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Okay, let’s not be pretending here. Play del Carmen is a hyper-developed, over-glitzed tourist resort town. It’s a twenty-something kid drinking beer or mojitos on the beach free for now from the need to try to be an adult in real life. It’s an all-inclusive resort of uncontaminated food and water with access to a strip of soft cream sand miles long, and a sea so clear and blue it makes your eyes water. It’s a beach lined with expensive restaurants with food of magnificent prices and questionable quality and music blaring so loud your ears bleed. It’s young families and retired couples on vacation at a place that offers all the safety and comforts of home in what was once a remarkable setting. It’s the “bride squad” in bikinis and matching baseball caps, and the groom’s “wolf pack” all out for a good time drinking beer and mojitos and taking selfies. It’s hot weather and soft sand and languid warm water and soaking up the sun even if sometimes that’s too much of a good thing. It’s a pedestrian street of expensive restaurants, Haägen-Dazs and Starbucks, tourist tat and touts. It’s a relentless tribal bass beat from giant speakers at every restaurant facing the street or the beach. Whatever time of day or night it’s party time!

We knew what we were coming to, kind of, and although it’s not our usual sort of destination, it’s been okay. Pretty good actually. We’ve been here a month and plan to stay until mid December. It’s a sweet lazy time. We live in a beautiful two-bedroom condo about fifteen minutes walk from the beach. It’s quiet here. Thank goodness. We are totally flummoxed by the decibel level of the ubiquitous music down in the tourist part of town and on the beach. It’s as if everything must be drowned out by noise, and in some places it’s so loud you really do have to shout to be heard. It doesn’t entice us into restaurants. It makes us run away. I wonder if it entices anyone of any age. Walking to the beach on one street we pass four restaurants in a row in an open space. It’s as if they’re competing with each other as to who can be loudest. They also seem to have the fewest customers. It’s a kind of madness. Sometimes we walk through it and feel the screaming insanity of it. Usually we walk on the other side of the street.

Weekends at the beach are a tsunami of bodies and noise. Weekdays are much quieter. We go every day anyway and when we get there it’s a toss up which direction to walk in to find the spot that’s equidistant between speakers so we can actually hear the sound of the water. Usually we hear the music as well, coming at us from both directions, but at this volume it becomes enjoyable and fun. We sit fairly close to the water. Despite the crowds and the loud music we sink into a kind of reverie watching people coming and going, playing, having fun, kids and adults alike rollicking in the water. Seagulls fly overhead. The waves roll steadily in. Clouds come and go in the clear blue sky. We watch the parasailers, tiny specks soaring high above the waves, and the crazy guys on those water canon things that shoot them up in the air with jets of water under their feet, and the jet-skis racing back and forth. Sometimes we swim, but mostly we just sit.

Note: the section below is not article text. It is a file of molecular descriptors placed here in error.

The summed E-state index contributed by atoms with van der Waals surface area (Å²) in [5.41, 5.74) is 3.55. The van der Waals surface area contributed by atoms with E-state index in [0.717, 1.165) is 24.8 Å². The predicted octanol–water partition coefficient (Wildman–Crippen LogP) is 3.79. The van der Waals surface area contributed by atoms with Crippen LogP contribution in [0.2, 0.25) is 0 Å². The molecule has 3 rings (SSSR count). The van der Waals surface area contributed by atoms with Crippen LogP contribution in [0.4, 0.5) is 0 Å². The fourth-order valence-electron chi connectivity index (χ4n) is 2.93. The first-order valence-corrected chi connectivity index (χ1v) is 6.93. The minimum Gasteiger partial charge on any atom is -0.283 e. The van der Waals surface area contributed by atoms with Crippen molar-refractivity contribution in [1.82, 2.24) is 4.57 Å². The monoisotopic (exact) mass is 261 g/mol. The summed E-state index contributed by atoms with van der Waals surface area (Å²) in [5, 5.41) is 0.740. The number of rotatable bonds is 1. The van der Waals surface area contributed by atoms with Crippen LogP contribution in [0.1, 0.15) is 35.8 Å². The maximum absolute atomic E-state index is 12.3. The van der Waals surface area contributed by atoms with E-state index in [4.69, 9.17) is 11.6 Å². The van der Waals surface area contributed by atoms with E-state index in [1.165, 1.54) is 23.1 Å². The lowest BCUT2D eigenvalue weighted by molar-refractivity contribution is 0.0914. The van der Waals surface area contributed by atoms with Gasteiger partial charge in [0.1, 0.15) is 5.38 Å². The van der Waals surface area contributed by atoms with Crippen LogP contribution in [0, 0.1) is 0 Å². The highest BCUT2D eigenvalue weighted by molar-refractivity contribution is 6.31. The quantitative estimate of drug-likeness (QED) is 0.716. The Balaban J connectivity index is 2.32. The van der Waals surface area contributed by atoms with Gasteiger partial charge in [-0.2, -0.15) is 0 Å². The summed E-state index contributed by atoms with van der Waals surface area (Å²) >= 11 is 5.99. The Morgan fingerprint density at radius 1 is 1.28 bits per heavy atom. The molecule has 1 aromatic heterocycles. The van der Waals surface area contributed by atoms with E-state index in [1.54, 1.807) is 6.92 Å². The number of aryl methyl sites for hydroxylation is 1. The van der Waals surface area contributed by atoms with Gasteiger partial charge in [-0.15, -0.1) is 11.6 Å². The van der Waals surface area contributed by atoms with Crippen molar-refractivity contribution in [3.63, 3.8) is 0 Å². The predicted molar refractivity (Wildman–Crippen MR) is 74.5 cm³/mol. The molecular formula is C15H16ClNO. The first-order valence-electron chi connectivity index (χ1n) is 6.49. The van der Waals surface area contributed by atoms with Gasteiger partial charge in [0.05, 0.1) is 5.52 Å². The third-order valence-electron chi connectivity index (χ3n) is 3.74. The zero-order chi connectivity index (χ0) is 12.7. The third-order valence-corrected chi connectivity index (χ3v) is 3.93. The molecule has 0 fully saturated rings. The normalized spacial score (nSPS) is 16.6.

And I experiment with photography. I’m trying to photograph the water in that silky way you see in beautiful landscapes. I know I don’t have the right equipment but I try anyway. I rest the camera on my knees as a tripod, and sometimes hold my sunglasses as a filter over the lens to slow down the shutter speed. What emerges is a whole new way for me to photograph beach scenes. I’ve photographed beaches in Canada, Australia, Bali, Hawaii, Samoa, Italy, Spain, Cook Islands, Cyprus, Ecuador, Fiji, Jordan, Mexico, New Zealand, Thailand, and Turkey. Although I got some nice shots, and occasionally a fabulous shot, there is nothing unusual about them. This time I discover something different: Playa del Carmen overexposed.



























Prices literally double here in December so we’ll be moving on from the big fancy condo. In a couple of days we move to a studio apartment at the far end of the beach. There are no resort restaurants with loud music there, just sea and sand and sun. And us.

Next post: Hmmm. Not sure. This is the first time in over three years that I’m up to date with the blog and that I’m actually writing about a place while we are still there. No doubt I’ll think of something.

All words and images by Alison Louise Armstrong unless otherwise noted
© Alison Louise Armstrong and Adventures in Wonderland – a pilgrimage of the heart, 2010-2016.